Weekend at a Glance: Tunes, Tours and Tomatoes

Weekend at a Glance: Tunes, Tours and Tomatoes

Durham is heating up, but this weekend's events are very cool. Watch dance troupes and incredible musicians perform, and vote for your favorite tomato!

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Steve Earle performs songs from his new album, “So You Wannabe an Outlaw,” Friday at The Carolina Theatre. Photo by Ted Barron.

Open House at Horse and Buggy Press and Friends – Thursday, 5-8pm – Owner Dave Wofford hosts an open house in his new studio, a former grocery store on Broad Street between Oval Park Grille and Watts Grocery. Dave has curated a 500-square-foot gallery and showroom space, which features the work of dozens of established artists and craftspersons from across the Southeast. Count on finding work by great potters and glassblowers, furniture makers, painters, photographers, printmakers, metalsmiths and jewelers when you enter the gallery. Keep your ears open: There may be musicians or other performers on the front porch.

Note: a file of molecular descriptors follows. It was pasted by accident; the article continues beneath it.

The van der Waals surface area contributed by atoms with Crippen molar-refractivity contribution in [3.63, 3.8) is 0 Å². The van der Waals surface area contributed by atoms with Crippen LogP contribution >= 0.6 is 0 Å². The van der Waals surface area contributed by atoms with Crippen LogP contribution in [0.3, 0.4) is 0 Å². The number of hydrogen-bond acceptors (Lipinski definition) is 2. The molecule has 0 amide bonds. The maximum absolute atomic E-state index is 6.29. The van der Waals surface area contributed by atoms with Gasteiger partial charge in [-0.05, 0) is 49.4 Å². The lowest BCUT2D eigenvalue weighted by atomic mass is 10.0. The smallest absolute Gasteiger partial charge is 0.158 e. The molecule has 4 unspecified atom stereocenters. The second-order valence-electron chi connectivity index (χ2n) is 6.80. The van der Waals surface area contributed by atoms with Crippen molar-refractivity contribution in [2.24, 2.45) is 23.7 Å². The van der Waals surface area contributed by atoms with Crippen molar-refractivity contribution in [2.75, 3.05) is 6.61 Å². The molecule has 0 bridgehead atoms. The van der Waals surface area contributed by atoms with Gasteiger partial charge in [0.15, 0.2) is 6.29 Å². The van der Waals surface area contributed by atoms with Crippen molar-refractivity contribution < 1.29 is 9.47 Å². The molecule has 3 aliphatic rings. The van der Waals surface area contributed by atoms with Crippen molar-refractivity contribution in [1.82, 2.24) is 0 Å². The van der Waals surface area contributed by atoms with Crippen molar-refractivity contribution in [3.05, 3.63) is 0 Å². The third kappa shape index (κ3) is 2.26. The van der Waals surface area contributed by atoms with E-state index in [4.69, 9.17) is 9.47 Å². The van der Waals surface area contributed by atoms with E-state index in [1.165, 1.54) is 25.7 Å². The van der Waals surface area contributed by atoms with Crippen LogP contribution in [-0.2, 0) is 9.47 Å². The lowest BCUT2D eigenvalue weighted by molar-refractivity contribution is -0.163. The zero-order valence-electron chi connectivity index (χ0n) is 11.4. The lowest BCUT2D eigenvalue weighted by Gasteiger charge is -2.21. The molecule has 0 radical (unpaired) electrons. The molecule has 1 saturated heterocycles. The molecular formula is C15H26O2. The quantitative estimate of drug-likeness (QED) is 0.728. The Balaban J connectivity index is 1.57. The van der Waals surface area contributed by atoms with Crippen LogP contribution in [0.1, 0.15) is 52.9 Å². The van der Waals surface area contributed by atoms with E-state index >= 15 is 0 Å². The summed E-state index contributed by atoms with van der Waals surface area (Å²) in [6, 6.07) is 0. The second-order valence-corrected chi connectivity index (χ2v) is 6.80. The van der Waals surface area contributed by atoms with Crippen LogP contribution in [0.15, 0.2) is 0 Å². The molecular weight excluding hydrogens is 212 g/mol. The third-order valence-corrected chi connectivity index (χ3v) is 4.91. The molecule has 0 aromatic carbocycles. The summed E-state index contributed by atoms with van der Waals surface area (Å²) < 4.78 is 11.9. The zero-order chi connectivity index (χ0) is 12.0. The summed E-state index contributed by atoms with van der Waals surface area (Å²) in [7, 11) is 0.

Nasher Creates: A Book-Altering Workshop with Chris Vitiello – Thursday, 6-8pm – Come to the Nasher Museum of Art at Duke University for a free workshop on altered books – finding poems hidden in a page of text, coloring and collaging on the book page, inspired by Tom Phillips and Nina Chanel Abney (whose show at the Nasher closes July 16). Stay for 15 minutes or two hours, get a last look at the Abney show, and grab a drink from the bar. Kids welcome.